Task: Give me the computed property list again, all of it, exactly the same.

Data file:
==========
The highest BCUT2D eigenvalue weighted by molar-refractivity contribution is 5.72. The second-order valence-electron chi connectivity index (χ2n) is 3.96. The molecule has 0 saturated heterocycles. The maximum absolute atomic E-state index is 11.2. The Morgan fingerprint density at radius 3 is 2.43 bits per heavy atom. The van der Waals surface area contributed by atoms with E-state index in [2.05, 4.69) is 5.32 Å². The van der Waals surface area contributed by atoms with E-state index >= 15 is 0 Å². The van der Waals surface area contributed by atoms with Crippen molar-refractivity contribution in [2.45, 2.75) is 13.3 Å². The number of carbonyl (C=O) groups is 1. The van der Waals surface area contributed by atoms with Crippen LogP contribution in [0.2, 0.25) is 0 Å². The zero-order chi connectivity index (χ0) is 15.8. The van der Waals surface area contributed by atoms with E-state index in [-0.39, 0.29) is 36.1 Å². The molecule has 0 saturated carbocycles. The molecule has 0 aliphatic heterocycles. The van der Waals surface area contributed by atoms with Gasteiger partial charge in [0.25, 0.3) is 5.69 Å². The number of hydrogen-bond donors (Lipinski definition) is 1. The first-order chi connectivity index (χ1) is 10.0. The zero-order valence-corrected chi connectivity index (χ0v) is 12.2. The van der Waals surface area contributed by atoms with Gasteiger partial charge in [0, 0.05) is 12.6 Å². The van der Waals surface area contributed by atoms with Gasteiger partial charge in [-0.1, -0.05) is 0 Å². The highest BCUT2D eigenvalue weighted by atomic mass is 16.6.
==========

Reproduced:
The highest BCUT2D eigenvalue weighted by molar-refractivity contribution is 5.72. The second-order valence-electron chi connectivity index (χ2n) is 3.96. The molecule has 0 saturated heterocycles. The maximum absolute atomic E-state index is 11.2. The Morgan fingerprint density at radius 3 is 2.43 bits per heavy atom. The van der Waals surface area contributed by atoms with E-state index in [2.05, 4.69) is 5.32 Å². The van der Waals surface area contributed by atoms with E-state index >= 15 is 0 Å². The van der Waals surface area contributed by atoms with Crippen molar-refractivity contribution in [2.45, 2.75) is 13.3 Å². The number of carbonyl (C=O) groups is 1. The van der Waals surface area contributed by atoms with Crippen LogP contribution in [0.2, 0.25) is 0 Å². The zero-order chi connectivity index (χ0) is 15.8. The van der Waals surface area contributed by atoms with E-state index in [-0.39, 0.29) is 36.1 Å². The molecule has 0 saturated carbocycles. The molecule has 0 aliphatic heterocycles. The van der Waals surface area contributed by atoms with Gasteiger partial charge in [0.25, 0.3) is 5.69 Å². The number of hydrogen-bond donors (Lipinski definition) is 1. The first-order chi connectivity index (χ1) is 10.0. The zero-order valence-corrected chi connectivity index (χ0v) is 12.2. The van der Waals surface area contributed by atoms with Gasteiger partial charge in [0, 0.05) is 12.6 Å². The van der Waals surface area contributed by atoms with Gasteiger partial charge in [-0.1, -0.05) is 0 Å². The highest BCUT2D eigenvalue weighted by atomic mass is 16.6.